Charles Woodson isn't worried, even if Sunday's season-opening loss didn't offer clear-cut evidence that the Green Bay Packers' efforts to beef up their defense made much of a difference.
Woodson says it will take some time for the Packers' new players to make an impact, and the veteran defensive back insists he saw signs of progress in a 30-22 loss to San Francisco.
"We're just getting started here," Woodson said after Sunday's game. "It's been a long training camp, and we're trying to figure out pieces and how we're going to run this defense going forward. I'm going to keep saying, we're going to be a good defense, trust me."
After allowing more yards than any other defense in the league and giving up way too many big plays in 2011, the Packers used their first six draft picks on defensive players and did a little more shopping in the free-agent market than they typically have under general manager Ted Thompson.
But the revamped defense gave up 377 yards to the 49ers, who looked more explosive on Sunday than they typically did during last season's run to the NFC championship game.
Alex Smith was 20-of-26 for 211 yards with two touchdowns and no interceptions, and Frank Gore ran for 112 yards and a touchdown.
"This was a team that went to the (NFC) championship game last year and they have just about everybody back and they've added some pieces, so they're a good team, make no mistake about it," Woodson said. "We're jelling together as a team. This is really, especially defensively, a new team (with) a lot of new players. We're going to get where we need to be. I promise you that."
Things don't necessarily get easier this week, with the Chicago Bears bringing new wide receiver Brandon Marshall to Lambeau Field on Thursday night.
There were some positives. The Packers sacked Smith four times on Sunday, including 2 1/2 credited to Clay Matthews and 1 1/2 credited to Woodson.
They held ground on third down, allowing the 49ers to convert only two of nine times.
And they got by without playmaking linebacker Desmond Bishop, who is out for the season with a torn hamstring.
"I think it's part of the hangover that people keep trying to remind us of last year, but the reality is it's one game," Packers coach Mike McCarthy said Monday. "I thought we did some good things in the pass rush. The statistical support of that would be the four sacks, but I thought we had good pressure. I thought (rookie) Nick Perry did some good things, and we'll continue to implement some of our other players, too."
Some of the biggest changes for the Packers have come in the secondary, and McCarthy acknowledged that the team is mixing and matching personnel groups instead of having established starters at every position.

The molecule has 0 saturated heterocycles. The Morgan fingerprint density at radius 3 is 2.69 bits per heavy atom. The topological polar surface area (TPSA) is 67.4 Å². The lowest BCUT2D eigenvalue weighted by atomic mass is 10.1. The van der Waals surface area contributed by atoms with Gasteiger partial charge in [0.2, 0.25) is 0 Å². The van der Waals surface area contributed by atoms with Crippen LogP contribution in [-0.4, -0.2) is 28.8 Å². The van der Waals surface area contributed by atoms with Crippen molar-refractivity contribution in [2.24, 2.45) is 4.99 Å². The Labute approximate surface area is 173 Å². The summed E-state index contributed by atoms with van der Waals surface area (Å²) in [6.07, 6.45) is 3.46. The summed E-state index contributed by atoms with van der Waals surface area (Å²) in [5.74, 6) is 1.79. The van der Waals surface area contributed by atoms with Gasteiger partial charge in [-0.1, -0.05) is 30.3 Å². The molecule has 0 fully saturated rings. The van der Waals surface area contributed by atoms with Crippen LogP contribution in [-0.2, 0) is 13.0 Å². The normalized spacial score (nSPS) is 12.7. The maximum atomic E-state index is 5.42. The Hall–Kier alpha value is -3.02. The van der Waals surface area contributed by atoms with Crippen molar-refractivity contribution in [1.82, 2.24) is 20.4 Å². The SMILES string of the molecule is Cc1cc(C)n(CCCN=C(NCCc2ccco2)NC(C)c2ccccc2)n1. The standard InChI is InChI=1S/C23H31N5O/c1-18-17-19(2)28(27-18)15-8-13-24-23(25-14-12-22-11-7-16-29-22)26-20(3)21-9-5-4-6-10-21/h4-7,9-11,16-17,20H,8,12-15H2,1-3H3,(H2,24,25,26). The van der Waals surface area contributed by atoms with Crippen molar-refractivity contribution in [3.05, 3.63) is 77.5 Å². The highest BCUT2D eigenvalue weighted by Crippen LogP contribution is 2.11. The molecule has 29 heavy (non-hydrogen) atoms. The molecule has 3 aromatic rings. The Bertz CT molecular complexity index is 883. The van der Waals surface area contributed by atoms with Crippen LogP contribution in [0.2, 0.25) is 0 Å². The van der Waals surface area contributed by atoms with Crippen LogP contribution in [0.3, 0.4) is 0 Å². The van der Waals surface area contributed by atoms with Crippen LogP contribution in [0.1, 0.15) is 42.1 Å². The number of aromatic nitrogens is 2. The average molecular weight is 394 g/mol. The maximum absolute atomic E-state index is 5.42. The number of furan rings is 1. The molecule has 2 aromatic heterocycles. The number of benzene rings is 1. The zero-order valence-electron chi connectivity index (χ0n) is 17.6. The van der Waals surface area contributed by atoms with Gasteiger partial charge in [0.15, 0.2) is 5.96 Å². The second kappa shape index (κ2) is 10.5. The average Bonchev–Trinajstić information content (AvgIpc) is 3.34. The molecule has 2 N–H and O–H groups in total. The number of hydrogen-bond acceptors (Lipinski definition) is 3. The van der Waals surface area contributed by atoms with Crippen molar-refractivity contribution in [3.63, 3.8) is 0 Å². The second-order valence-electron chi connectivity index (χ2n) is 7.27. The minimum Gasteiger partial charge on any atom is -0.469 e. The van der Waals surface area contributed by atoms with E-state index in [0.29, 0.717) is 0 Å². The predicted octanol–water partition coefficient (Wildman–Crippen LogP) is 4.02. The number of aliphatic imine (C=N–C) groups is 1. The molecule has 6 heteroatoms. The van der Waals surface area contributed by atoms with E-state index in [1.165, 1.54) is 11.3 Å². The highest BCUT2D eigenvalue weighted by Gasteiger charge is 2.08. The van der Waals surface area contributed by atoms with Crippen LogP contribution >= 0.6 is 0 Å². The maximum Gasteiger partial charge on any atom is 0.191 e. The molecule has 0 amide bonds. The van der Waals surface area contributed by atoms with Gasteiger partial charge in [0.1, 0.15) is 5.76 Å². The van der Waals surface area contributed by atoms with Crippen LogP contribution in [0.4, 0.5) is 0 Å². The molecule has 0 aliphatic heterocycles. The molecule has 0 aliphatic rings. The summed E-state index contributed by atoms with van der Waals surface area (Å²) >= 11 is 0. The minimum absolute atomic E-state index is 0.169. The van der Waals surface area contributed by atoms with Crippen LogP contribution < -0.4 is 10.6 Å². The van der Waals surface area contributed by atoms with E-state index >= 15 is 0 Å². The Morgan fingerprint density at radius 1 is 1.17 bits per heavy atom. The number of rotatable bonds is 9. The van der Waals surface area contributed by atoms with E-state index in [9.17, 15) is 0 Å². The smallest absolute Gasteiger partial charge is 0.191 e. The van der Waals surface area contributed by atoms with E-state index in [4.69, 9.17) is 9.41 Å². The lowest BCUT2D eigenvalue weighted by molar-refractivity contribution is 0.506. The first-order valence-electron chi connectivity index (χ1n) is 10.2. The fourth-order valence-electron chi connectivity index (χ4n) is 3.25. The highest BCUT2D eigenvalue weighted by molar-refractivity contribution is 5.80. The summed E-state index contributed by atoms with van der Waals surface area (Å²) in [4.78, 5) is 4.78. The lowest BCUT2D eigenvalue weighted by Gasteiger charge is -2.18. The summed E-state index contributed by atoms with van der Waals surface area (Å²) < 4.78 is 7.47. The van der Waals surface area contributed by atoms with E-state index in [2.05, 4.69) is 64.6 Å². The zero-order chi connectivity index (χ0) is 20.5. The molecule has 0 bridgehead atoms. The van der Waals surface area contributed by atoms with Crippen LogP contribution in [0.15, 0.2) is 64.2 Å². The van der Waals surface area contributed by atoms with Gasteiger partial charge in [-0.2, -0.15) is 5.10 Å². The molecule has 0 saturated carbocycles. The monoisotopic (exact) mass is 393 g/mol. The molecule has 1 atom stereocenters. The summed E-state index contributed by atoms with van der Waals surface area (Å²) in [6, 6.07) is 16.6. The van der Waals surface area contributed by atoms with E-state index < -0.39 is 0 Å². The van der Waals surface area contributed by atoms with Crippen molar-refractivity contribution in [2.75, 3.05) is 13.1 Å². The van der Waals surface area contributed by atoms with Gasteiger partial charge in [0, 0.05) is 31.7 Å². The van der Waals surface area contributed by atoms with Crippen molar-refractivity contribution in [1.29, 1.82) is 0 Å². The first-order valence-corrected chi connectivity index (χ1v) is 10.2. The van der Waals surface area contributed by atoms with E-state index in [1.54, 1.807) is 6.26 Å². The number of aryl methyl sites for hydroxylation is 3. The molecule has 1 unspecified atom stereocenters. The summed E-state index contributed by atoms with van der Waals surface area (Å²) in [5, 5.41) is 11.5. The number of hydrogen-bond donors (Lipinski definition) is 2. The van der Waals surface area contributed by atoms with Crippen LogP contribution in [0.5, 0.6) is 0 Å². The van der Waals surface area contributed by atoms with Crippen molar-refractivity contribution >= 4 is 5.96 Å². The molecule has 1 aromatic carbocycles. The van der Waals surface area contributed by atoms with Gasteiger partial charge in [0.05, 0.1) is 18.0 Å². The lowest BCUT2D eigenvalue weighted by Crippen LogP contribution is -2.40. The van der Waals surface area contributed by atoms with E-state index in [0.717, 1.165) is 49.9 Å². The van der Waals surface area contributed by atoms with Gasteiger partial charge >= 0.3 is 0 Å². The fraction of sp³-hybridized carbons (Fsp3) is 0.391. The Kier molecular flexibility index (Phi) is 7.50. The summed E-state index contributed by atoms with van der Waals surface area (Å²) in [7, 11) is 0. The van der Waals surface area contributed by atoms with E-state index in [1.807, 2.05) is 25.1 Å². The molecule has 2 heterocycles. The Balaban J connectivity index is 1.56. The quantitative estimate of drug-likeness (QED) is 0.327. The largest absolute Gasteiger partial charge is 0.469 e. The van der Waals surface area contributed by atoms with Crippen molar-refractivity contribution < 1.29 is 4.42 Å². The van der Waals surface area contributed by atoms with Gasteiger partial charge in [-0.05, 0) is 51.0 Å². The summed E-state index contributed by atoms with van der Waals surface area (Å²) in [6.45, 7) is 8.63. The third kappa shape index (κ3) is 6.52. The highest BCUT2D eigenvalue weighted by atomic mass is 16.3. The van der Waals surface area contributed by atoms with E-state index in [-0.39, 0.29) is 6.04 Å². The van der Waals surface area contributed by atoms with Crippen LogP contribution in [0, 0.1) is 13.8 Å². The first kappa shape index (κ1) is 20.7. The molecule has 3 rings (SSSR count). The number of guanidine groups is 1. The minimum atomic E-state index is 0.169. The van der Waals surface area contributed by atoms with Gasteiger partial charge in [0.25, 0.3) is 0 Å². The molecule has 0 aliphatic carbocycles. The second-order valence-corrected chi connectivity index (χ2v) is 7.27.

"It's tough," McCarthy said. "It's a challenge, anytime you're rolling players in and out. That's where we are defensively as far as playing individuals based on personnel groupings. We do have a number of our guys that are, frankly, our role players. They need to focus on their role and perform at a higher level in that role. And that's something that we'll continue to evaluate and game plan weekly. But as far as lining up with just one guy, there's only certain positions that you do that with."
The Packers allowed the 49ers to put together a pair of long touchdown drives — a nine-play, 92-yard drive that ended with a 14-yard touchdown pass to Randy Moss in the second quarter, and a nine-play, 84-yard drive for a touchdown pass to Vernon Davis in the third quarter.
"Tiring, frustrating, all those negative adjectives," B.J. Raji said of the 49ers' long scoring drives. "They're a good opponent. Hopefully we can do things right if we see them later. You have to give them credit."
And linebacker A.J. Hawk said the Packers vulnerability to the 49ers running game was the most troubling thing to take away from Sunday.
"I think (we) definitely at times did a good job getting after the quarterback, getting off the field on third down, and we stopped the run a few times," Hawk said. "For the most part, when they really needed it, they found a way to run the ball on us. Obviously, any coach from any level will tell you to win a game, you need to stop the run first. We didn't get that done today."
The 49ers' second-quarter touchdown drive was helped by a pair of defensive penalties, including a roughing the passer foul on Matthews that drew disapproval from the Packers' bench and the Lambeau Field crowd.
"We're frustrated a little bit," Woodson said. "I look at a couple of the drives that they had where we thought we would've gotten off the field and there was some calls made, but we still had to play. We've still got to stop a team from going 80-plus yards or whatever it is. Forget about the referees, they do what they're paid to do, they ref, they make calls, but it's up to us to stop a team from driving the length of the field."
Follow Associated Press writer Chris Jenkins on Twitter at twitter.com/ByChrisJenkins.